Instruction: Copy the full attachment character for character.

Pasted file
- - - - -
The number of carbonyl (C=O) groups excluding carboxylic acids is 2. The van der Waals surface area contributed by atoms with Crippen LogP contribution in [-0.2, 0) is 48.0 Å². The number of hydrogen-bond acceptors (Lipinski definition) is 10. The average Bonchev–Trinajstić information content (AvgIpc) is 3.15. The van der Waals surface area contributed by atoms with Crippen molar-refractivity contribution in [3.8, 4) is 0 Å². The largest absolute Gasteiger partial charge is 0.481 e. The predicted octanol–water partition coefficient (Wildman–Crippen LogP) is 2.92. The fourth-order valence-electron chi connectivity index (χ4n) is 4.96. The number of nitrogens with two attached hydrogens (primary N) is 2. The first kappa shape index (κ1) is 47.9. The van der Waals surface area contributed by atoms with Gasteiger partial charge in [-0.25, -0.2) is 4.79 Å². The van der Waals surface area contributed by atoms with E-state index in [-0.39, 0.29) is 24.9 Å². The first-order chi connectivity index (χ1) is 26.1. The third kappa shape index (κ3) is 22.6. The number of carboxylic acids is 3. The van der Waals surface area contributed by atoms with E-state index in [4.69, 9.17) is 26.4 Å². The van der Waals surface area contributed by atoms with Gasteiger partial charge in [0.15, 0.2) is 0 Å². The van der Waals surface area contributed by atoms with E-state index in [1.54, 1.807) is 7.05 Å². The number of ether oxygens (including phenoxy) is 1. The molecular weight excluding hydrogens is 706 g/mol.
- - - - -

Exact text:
The number of carbonyl (C=O) groups excluding carboxylic acids is 2. The van der Waals surface area contributed by atoms with Crippen LogP contribution in [-0.2, 0) is 48.0 Å². The number of hydrogen-bond acceptors (Lipinski definition) is 10. The average Bonchev–Trinajstić information content (AvgIpc) is 3.15. The van der Waals surface area contributed by atoms with Crippen molar-refractivity contribution in [3.8, 4) is 0 Å². The largest absolute Gasteiger partial charge is 0.481 e. The predicted octanol–water partition coefficient (Wildman–Crippen LogP) is 2.92. The fourth-order valence-electron chi connectivity index (χ4n) is 4.96. The number of nitrogens with two attached hydrogens (primary N) is 2. The first kappa shape index (κ1) is 47.9. The van der Waals surface area contributed by atoms with Gasteiger partial charge in [-0.25, -0.2) is 4.79 Å². The van der Waals surface area contributed by atoms with E-state index in [-0.39, 0.29) is 24.9 Å². The first-order chi connectivity index (χ1) is 26.1. The third kappa shape index (κ3) is 22.6. The number of carboxylic acids is 3. The van der Waals surface area contributed by atoms with E-state index in [4.69, 9.17) is 26.4 Å². The van der Waals surface area contributed by atoms with Gasteiger partial charge in [0.15, 0.2) is 0 Å². The van der Waals surface area contributed by atoms with E-state index in [1.54, 1.807) is 7.05 Å². The number of ether oxygens (including phenoxy) is 1. The molecular weight excluding hydrogens is 706 g/mol.